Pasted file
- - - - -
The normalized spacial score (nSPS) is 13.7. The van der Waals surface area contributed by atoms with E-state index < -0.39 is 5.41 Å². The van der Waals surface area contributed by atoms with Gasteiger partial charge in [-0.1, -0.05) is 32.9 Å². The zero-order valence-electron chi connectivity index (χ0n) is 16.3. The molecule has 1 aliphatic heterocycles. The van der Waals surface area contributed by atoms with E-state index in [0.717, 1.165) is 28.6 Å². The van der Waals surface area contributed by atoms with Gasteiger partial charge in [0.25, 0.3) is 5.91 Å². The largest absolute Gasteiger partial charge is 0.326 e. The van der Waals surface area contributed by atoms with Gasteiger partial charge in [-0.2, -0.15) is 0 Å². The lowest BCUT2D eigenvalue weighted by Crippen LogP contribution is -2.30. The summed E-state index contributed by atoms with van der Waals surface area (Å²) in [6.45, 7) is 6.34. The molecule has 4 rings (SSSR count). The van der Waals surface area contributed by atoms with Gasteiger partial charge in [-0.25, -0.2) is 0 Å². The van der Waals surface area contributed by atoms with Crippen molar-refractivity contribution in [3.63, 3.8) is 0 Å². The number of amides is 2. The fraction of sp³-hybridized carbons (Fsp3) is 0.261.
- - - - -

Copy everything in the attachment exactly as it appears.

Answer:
The normalized spacial score (nSPS) is 13.7. The van der Waals surface area contributed by atoms with E-state index < -0.39 is 5.41 Å². The van der Waals surface area contributed by atoms with Gasteiger partial charge in [-0.1, -0.05) is 32.9 Å². The zero-order valence-electron chi connectivity index (χ0n) is 16.3. The molecule has 1 aliphatic heterocycles. The van der Waals surface area contributed by atoms with E-state index in [0.717, 1.165) is 28.6 Å². The van der Waals surface area contributed by atoms with Gasteiger partial charge in [0.25, 0.3) is 5.91 Å². The largest absolute Gasteiger partial charge is 0.326 e. The van der Waals surface area contributed by atoms with Gasteiger partial charge in [-0.2, -0.15) is 0 Å². The lowest BCUT2D eigenvalue weighted by Crippen LogP contribution is -2.30. The summed E-state index contributed by atoms with van der Waals surface area (Å²) in [6.45, 7) is 6.34. The molecule has 4 rings (SSSR count). The van der Waals surface area contributed by atoms with Gasteiger partial charge in [-0.25, -0.2) is 0 Å². The van der Waals surface area contributed by atoms with Crippen molar-refractivity contribution in [3.63, 3.8) is 0 Å². The number of amides is 2. The fraction of sp³-hybridized carbons (Fsp3) is 0.261.